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Seven Bays Bouldering a unique way to stay active

Located at 2019 Gottingen St., Seven Bays Bouldering has both a spacious cafe and a large indoor climbing wall
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Paul Denzler, general manager at Seven Bays Bouldering, with his HalifaxToday.ca mug.

As the weather grows colder, Seven Bays Bouldering gives locals a unique way to keep moving.

Paul Denzler, general manager and head setter at Seven Bays, is this week’s midweek mugging recipient.

Located at 2019 Gottingen St., Seven Bays has both a spacious cafe and a large indoor climbing wall.

“What this has evolved into is we have two separate customer bases,” Denzler said. “We have those who come for the cafe and those who come for climbing, and obviously there’s a mix in the middle.”

Bouldering is a form of rock climbing that is done without a harness. Denzler said the gym sees both dedicated climbers and people who want to try something new.

“A new climber probably can last for like an hour, and the more experienced climbers probably last two to three hours,” he said.

Those who wish to try bouldering can purchase a day pass or monthly membership. All the necessary equipment is available at the gym.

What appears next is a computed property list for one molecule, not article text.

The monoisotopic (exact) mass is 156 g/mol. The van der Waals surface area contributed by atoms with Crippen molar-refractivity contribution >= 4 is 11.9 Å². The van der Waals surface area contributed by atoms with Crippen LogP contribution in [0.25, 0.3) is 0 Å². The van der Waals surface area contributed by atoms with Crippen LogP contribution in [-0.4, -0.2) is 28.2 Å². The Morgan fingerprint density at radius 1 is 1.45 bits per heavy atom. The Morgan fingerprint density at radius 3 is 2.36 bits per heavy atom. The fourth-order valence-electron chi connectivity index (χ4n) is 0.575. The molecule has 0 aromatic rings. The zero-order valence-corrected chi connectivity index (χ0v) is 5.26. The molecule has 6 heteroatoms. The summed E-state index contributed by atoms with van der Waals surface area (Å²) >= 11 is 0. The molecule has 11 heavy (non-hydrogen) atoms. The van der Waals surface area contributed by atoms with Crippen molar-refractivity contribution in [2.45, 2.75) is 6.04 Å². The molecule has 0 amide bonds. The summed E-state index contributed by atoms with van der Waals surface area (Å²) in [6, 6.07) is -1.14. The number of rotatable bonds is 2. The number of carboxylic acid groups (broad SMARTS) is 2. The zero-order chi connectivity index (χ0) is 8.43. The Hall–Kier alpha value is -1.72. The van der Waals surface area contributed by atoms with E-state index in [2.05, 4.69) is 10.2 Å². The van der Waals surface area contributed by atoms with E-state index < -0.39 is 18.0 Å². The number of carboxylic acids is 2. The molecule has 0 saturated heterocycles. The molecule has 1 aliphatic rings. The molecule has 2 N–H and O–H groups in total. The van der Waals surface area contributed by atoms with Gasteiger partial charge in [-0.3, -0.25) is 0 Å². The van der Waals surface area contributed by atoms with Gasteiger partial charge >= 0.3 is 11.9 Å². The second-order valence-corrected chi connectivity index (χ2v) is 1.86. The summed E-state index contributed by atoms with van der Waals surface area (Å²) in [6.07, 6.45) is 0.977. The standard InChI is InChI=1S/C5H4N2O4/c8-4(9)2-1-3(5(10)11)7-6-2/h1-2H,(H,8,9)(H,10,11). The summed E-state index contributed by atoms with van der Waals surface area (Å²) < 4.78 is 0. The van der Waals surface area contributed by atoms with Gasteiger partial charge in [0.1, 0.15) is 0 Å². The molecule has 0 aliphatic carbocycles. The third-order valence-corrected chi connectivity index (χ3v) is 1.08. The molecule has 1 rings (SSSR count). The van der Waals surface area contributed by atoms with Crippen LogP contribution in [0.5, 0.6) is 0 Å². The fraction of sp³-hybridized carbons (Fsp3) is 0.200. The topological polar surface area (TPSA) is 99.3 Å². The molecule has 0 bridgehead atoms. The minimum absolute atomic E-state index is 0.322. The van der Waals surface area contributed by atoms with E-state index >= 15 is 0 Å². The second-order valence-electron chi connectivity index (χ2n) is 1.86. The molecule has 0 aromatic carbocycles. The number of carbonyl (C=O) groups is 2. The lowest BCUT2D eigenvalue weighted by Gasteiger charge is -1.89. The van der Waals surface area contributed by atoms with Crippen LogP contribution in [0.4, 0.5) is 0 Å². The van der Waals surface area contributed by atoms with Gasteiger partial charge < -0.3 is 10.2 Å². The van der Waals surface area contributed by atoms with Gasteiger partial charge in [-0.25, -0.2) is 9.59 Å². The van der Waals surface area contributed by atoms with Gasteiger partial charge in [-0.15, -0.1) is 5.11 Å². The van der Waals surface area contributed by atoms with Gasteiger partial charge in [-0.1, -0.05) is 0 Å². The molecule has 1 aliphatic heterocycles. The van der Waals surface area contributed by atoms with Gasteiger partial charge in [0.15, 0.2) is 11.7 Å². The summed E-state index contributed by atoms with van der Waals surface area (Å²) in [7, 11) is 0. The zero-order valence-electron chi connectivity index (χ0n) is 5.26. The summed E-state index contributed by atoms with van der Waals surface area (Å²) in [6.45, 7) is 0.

The adjoining cafe serves up a little bit of everything, including snacks, a full menu and Propeller beer on tap.

“We try to offer every size of meal, because the big thing we want to make sure is that people who come after climbing have their gains,” Denzler said. “So we make sure to offer stuff for them, and also for those who just wants to come in and buy a coffee...and hang out for a couple of hours.”

Seven Bays is owned by the Richer-de la Plante family. The family has multiple climbing gyms across the country, including Allez Up in Montreal.  

Denzler, who studied design, said setting where the rocks are placed on the wall is one of his favourite parts of the job.

“We’ll usually come in and have a general idea of a direction we want to go in, but we don’t plan it out ahead of time,” he said. “It’s honestly just from experience, having climbed a bunch and knowing how the climbing world works, you try and just have a library of moves in your head.”

A quarter section of the climbing wall is changed each week, creating a completely new wall by the end of the month, Denzler said.

Along with the upstairs climbing space, Seven Bays has an expanded fitness area in the basement to give members more opportunity to train.

Denzler said he thinks the gym’s inclusive atmosphere is what makes it so popular.

“People are often looking for a way to work out and a way to be active that also has a good community and good vibes, where you don’t feel out of place,” he said. “Climbing offers that to people, especially because most of our clients are fairly new. It’s a very welcoming environment and I think that’s what appeals to people a lot.”




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Nicole Bayes-Fleming

About the Author: Nicole Bayes-Fleming

Nicole Bayes-Fleming is a freelance reporter and digital editor based in Halifax. She graduated from Carleton University in 2017.
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